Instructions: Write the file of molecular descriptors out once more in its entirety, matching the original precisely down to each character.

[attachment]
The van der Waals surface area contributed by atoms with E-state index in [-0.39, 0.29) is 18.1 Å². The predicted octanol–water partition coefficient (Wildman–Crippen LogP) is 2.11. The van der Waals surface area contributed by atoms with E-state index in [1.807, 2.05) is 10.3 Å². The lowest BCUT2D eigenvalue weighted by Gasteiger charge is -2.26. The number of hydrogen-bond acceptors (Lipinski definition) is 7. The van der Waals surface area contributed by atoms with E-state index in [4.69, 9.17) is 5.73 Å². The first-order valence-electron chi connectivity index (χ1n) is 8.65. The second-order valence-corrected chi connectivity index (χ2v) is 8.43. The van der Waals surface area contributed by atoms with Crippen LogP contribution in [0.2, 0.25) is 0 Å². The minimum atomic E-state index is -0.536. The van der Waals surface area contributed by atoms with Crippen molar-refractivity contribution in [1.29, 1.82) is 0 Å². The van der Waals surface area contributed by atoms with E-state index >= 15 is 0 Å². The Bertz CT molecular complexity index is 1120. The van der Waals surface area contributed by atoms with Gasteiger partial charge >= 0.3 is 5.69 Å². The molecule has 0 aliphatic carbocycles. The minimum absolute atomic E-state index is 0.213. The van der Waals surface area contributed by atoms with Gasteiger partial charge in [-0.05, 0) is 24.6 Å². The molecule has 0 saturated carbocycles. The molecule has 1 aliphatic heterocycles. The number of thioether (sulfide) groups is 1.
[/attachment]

The van der Waals surface area contributed by atoms with E-state index in [-0.39, 0.29) is 18.1 Å². The predicted octanol–water partition coefficient (Wildman–Crippen LogP) is 2.11. The van der Waals surface area contributed by atoms with E-state index in [1.807, 2.05) is 10.3 Å². The lowest BCUT2D eigenvalue weighted by Gasteiger charge is -2.26. The number of hydrogen-bond acceptors (Lipinski definition) is 7. The van der Waals surface area contributed by atoms with E-state index in [4.69, 9.17) is 5.73 Å². The first-order valence-electron chi connectivity index (χ1n) is 8.65. The second-order valence-corrected chi connectivity index (χ2v) is 8.43. The van der Waals surface area contributed by atoms with Crippen LogP contribution in [0.2, 0.25) is 0 Å². The minimum atomic E-state index is -0.536. The van der Waals surface area contributed by atoms with Crippen molar-refractivity contribution in [1.29, 1.82) is 0 Å². The van der Waals surface area contributed by atoms with E-state index >= 15 is 0 Å². The Bertz CT molecular complexity index is 1120. The van der Waals surface area contributed by atoms with Gasteiger partial charge >= 0.3 is 5.69 Å². The molecule has 0 aliphatic carbocycles. The minimum absolute atomic E-state index is 0.213. The van der Waals surface area contributed by atoms with Gasteiger partial charge in [-0.05, 0) is 24.6 Å². The molecule has 0 saturated carbocycles. The molecule has 1 aliphatic heterocycles. The number of thioether (sulfide) groups is 1.